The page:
Chris Cuomo Says He's Officially Tested Negative for Coronavirus
The CNN host revealed his good news on Monday's Cuomo Prime Time
Chris Cuomo is on the other side of his battle with coronavirus.
The journalist, 49, revealed on Monday's episode of Cuomo Prime Time that he's officially free of COVID-19, after testing positive for the virus in late March.
After sharing the news that he has officially tested negative for the virus, Cuomo added that he was also found to have the two antibodies said to potentially protect him from reinfection. "I tested negative. I have both antibodies: The short-term one and the long-term one. So I'm lucky, right?"
Though Cuomo — who was open about his debilitating symptoms and painful recovery process — shared the good news, the CNN anchor still questioned if he was really able to celebrate, citing Saturday's report from the World Health Organization that said, "there is currently no evidence that people who have recovered from COVID-19 and have antibodies are protected from a second infection."
"Is this good news or not? I thought I was going to have this big, great news after all the bad news I've given you about me and my family," Cuomo said. "What does it mean that I have the antibodies? Am I really immune? Do they know? There's a lot of confusion about what it does and doesn't mean."
For guidance, Cuomo turned to CNN’s chief medical correspondent, Dr. Sanjay Gupta, who explained that further testing of Cuomo's plasma would need to happen to see whether or not his antibodies actually neutralized the virus.
"The thing is we need to prove it out and that takes some time, to actually show that these antibodies are going to protect you," Dr. Gupta said, stressing that "the absence of evidence is not evidence of absence."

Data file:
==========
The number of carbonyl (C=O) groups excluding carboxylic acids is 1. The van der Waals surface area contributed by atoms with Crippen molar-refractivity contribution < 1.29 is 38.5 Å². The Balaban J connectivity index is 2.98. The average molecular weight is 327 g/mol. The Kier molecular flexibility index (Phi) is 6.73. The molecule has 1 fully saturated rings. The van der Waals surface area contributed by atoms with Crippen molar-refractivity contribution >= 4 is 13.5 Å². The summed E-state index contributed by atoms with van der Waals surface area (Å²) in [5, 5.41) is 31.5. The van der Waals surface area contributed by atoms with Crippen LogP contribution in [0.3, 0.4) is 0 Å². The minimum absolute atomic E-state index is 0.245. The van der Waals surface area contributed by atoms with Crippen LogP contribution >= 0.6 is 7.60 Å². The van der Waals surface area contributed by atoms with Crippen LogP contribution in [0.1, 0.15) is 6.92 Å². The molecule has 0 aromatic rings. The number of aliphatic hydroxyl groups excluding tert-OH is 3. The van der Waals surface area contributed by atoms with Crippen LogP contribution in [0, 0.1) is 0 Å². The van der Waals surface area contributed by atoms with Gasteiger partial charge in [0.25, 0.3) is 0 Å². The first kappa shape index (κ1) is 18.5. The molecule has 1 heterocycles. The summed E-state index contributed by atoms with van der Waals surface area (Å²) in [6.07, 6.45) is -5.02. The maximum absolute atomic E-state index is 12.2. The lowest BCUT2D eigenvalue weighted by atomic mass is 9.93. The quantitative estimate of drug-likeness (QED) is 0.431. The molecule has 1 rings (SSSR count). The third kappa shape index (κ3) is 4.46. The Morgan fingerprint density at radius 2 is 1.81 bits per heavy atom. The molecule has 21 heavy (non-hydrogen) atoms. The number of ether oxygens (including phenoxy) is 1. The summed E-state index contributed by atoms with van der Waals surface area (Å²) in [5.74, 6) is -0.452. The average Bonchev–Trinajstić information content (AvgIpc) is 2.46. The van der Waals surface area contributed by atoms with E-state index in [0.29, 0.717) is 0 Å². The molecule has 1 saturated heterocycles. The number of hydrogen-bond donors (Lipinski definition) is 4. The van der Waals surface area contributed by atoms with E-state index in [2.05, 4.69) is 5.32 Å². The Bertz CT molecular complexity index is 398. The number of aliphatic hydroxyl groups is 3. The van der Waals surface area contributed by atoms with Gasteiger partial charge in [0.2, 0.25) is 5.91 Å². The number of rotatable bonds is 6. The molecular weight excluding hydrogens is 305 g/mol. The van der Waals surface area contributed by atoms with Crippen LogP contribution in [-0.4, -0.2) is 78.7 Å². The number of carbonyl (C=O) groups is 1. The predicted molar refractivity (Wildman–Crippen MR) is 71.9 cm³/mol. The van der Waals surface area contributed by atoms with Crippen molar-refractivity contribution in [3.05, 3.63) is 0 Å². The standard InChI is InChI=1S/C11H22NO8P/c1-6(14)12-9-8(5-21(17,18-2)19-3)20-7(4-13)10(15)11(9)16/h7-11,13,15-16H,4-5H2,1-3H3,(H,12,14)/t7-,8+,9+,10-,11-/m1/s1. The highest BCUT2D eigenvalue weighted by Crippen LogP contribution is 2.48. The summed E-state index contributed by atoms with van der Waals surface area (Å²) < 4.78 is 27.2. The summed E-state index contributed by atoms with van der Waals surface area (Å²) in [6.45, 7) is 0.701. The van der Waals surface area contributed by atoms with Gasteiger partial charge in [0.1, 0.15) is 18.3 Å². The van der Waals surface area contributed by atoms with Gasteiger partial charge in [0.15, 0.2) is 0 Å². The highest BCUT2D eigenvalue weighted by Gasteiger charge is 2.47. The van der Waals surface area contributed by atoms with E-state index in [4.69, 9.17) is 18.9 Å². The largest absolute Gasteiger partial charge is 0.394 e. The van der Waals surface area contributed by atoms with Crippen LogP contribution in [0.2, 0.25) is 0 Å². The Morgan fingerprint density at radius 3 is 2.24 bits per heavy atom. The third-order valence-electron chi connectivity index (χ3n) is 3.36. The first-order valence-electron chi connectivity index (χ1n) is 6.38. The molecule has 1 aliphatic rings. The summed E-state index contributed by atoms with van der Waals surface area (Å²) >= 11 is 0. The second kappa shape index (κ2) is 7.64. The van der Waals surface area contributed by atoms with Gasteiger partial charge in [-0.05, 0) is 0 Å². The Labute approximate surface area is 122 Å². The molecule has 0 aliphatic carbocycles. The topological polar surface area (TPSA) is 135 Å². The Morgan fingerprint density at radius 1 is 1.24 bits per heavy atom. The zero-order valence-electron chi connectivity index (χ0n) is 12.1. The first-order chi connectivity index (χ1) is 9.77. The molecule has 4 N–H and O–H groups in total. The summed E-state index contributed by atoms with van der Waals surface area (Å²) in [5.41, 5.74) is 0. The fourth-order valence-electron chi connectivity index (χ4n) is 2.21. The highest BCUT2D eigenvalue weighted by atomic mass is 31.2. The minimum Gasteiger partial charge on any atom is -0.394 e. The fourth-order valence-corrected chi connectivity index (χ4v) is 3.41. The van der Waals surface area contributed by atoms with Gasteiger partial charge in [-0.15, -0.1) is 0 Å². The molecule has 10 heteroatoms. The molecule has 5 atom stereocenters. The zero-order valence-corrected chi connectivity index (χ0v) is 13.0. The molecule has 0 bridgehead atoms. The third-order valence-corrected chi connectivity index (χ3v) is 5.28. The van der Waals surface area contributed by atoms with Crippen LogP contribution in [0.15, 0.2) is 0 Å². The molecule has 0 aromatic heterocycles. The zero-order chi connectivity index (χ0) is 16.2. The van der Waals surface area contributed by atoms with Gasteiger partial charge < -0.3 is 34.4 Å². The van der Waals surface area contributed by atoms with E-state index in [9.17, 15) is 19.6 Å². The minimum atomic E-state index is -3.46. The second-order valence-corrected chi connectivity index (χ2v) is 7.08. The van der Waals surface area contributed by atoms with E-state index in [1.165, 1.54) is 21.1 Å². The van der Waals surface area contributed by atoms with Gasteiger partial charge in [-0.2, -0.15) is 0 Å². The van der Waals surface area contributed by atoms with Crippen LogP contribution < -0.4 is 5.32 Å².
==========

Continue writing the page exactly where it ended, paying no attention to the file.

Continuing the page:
"Presumably, there should be some neutralizing activity, but it may be different person-to-person," Dr. Gupta explained. "There's been some evidence recently, for example, [of] people who have had more significant illness [who] may have antibodies with more neutralizing activity. And, people who've had milder illness [who] may have antibodies with less neutralizing activity. But again, we have to prove this out."
Uncertainty aside, Cuomo said he'd be donating his blood in order to help others who have contracted coronavirus.
"I have never given blood in my life and we both know why — it's because I'm a wuss. But I'm going to do it," Cuomo said. "If they want the blood, I'm going to give it to them because that is the best thing I've heard of so far in terms of what I can do to help as someone who is sick."
"The virus worked through the family," he told his brother, New York Governor Andrew Cuomo, during Prime Time earlier this month. "It was me and Christina, and now Mario has the same symptoms she had, and he's got the coronavirus."
But the news anchor, who also shares daughters Bella, 17, and Carolina, 11, with Christina, clarified that everyone is now "doing fine."
As information about the coronavirus pandemic rapidly changes, PEOPLE is committed to providing the most recent data in our coverage. Some of the information in this story may have changed after publication. For the latest on COVID-19, readers are encouraged to use online resources from CDC, WHO, and local public health departments. PEOPLE has partnered with GoFundMe to raise money for the COVID-19 Relief Fund, a GoFundMe.org fundraiser to support everything from frontline responders to families in need, as well as organizations helping communities. For more information or to donate, click here.